Burbank unearths 50-year-old time capsule
With a hammer and chisel, a Burbank city worker this morning carved out a tiny silver time capsule 50 years after it was first tucked into the base of the Magnolia Bridge.
"It was there -- we found it," said deputy city manager Joy Forbes, excitement and relief bubbling through her voice.
City officials did not know the capsule was due to be opened on Feb. 5, 2009, until Larry Harnisch at the Times' Los Angeles history blog e-mailed them over the weekend. City workers hustled to find the location of the time capsule. When they pried off the dedication plaque on the base of the bridge, near 1st Street and Magnolia Boulevard, they found a darker patch of cement.
Around 10:30 this morning, city officials gave the hammer and chisel to Stan Lynch, a 64-year-old Burbank resident who was there in 1959 when the capsule and bridge were dedicated. Lynch said he walked the half-mile from his house to the dedication ceremony 50 years ago because, frankly, "There wasn't a lot to do back in 1959."
He noted that a few things have changed in the area: The department store Burcal and several camera shops have closed. Obviously, the mall is new. But, he added, "Strangely enough, the feel of the city, the small-town feel Burbank always had, it's still there."
Lynch, an adult school substitute teacher in Burbank, said he had been telling people for years that there was a time capsule buried in that bridge. City officials said they didn't know there was one. His friends didn't believe him. So when he handed over the hammer and chisel to a city public works employee and watched him carve out the capsule, about the size of a can of soda, he felt vindicated.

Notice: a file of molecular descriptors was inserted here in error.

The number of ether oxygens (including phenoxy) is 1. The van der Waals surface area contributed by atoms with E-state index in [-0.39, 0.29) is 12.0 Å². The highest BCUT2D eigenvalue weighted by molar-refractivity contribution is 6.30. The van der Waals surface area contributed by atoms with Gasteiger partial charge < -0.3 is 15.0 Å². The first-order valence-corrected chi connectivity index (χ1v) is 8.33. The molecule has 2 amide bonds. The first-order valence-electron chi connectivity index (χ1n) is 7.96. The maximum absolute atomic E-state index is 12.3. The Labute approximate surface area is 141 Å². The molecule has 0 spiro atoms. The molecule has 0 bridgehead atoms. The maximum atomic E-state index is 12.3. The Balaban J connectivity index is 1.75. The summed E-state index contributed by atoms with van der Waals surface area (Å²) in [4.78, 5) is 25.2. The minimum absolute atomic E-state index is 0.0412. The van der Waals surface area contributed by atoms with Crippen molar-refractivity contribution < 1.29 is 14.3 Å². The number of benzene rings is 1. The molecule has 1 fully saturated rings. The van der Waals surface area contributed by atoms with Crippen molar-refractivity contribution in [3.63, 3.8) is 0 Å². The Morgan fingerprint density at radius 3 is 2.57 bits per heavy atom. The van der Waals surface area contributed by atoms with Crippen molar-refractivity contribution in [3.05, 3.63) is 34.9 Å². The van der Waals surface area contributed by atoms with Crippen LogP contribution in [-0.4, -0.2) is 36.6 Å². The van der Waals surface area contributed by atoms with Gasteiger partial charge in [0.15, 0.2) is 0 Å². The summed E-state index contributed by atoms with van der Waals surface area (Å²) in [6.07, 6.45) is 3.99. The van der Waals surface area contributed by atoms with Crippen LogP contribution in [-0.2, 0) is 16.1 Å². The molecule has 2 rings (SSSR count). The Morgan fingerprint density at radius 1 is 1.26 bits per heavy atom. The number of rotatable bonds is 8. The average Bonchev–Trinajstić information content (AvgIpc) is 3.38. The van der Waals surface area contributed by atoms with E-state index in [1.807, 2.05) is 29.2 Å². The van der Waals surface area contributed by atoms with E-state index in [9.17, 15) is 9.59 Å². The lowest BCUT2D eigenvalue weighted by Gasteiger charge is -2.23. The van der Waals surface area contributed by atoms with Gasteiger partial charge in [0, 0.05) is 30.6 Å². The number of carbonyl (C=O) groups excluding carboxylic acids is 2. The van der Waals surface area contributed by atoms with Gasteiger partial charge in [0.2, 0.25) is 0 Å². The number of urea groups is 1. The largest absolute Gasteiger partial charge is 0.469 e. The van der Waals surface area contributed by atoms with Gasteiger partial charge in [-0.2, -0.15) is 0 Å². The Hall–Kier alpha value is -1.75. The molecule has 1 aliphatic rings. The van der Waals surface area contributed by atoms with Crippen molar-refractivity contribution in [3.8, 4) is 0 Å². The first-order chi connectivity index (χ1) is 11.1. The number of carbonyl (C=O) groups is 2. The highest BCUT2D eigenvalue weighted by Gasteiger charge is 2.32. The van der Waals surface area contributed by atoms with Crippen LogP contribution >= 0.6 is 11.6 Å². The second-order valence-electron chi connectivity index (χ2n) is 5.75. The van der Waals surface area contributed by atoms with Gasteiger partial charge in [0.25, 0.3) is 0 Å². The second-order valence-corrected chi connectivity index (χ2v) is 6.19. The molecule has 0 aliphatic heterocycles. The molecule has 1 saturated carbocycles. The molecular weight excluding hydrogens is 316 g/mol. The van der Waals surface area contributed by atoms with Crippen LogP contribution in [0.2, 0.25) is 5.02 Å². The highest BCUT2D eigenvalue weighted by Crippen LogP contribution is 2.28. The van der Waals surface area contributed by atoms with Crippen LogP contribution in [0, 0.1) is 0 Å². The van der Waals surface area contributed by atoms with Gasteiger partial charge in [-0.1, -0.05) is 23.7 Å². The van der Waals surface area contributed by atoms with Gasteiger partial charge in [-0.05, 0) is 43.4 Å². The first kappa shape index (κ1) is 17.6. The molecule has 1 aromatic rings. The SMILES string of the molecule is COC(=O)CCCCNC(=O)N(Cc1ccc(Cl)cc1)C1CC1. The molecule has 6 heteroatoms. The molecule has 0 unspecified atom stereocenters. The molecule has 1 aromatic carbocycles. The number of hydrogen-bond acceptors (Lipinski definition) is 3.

"They talked about maybe putting a capsule in there to replace it and opening it in another 50 years," Lynch said. "I hope to be able to see that."
The 1959 Times blurb said the silver-plated lead capsule contained "35-mm films of various buildings, schools and the new city golf course." Burbank officials plan to take the capsule to a professional imaging and film lab next week to be opened. Forbes said they want to make sure a specialist can repair the film if time has damaged it. Prints could be made by the end of the month.
"It looks to be in good condition," she said, noting that the city has at least two other time capsules and plans to keep better track of when they're due to be opened.
-- Jia-Rui Chong
Photo: Burbank city officials remove a 50-year-old miniature time capsule that was encased in concrete in the Magnolia Bridge in 1959.
Credit: Bob Chamberlin / Los Angeles Times